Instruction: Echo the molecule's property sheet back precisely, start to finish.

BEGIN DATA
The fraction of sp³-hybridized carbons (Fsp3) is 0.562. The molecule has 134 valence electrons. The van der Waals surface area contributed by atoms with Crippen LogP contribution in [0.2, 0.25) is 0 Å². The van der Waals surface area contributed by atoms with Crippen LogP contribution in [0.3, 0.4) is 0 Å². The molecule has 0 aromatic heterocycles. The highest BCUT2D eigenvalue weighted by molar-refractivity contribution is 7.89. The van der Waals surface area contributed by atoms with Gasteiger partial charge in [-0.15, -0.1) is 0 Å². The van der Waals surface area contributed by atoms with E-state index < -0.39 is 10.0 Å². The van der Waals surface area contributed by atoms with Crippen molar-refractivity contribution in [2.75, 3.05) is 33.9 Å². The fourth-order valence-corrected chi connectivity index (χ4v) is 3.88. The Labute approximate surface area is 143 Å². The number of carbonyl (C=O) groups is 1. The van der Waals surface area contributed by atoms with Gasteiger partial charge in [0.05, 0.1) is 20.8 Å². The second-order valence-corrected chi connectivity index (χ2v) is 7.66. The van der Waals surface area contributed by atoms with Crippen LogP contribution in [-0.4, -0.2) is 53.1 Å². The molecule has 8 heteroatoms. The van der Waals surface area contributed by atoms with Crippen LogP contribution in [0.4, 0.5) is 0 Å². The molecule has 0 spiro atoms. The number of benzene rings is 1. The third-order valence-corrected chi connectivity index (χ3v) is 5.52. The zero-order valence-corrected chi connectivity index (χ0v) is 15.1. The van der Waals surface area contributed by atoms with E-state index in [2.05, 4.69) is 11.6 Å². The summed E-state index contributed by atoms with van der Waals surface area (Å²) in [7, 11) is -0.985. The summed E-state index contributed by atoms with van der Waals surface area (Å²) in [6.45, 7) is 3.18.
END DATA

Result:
The fraction of sp³-hybridized carbons (Fsp3) is 0.562. The molecule has 134 valence electrons. The van der Waals surface area contributed by atoms with Crippen LogP contribution in [0.2, 0.25) is 0 Å². The van der Waals surface area contributed by atoms with Crippen LogP contribution in [0.3, 0.4) is 0 Å². The molecule has 0 aromatic heterocycles. The highest BCUT2D eigenvalue weighted by molar-refractivity contribution is 7.89. The van der Waals surface area contributed by atoms with Gasteiger partial charge in [-0.15, -0.1) is 0 Å². The van der Waals surface area contributed by atoms with E-state index < -0.39 is 10.0 Å². The van der Waals surface area contributed by atoms with Crippen molar-refractivity contribution in [2.75, 3.05) is 33.9 Å². The fourth-order valence-corrected chi connectivity index (χ4v) is 3.88. The Labute approximate surface area is 143 Å². The number of carbonyl (C=O) groups is 1. The van der Waals surface area contributed by atoms with Gasteiger partial charge in [0.05, 0.1) is 20.8 Å². The second-order valence-corrected chi connectivity index (χ2v) is 7.66. The van der Waals surface area contributed by atoms with Crippen LogP contribution in [-0.4, -0.2) is 53.1 Å². The molecule has 8 heteroatoms. The van der Waals surface area contributed by atoms with Crippen LogP contribution in [0.4, 0.5) is 0 Å². The molecule has 0 spiro atoms. The number of benzene rings is 1. The third-order valence-corrected chi connectivity index (χ3v) is 5.52. The zero-order valence-corrected chi connectivity index (χ0v) is 15.1. The van der Waals surface area contributed by atoms with E-state index in [2.05, 4.69) is 11.6 Å². The summed E-state index contributed by atoms with van der Waals surface area (Å²) in [7, 11) is -0.985. The summed E-state index contributed by atoms with van der Waals surface area (Å²) in [6.45, 7) is 3.18.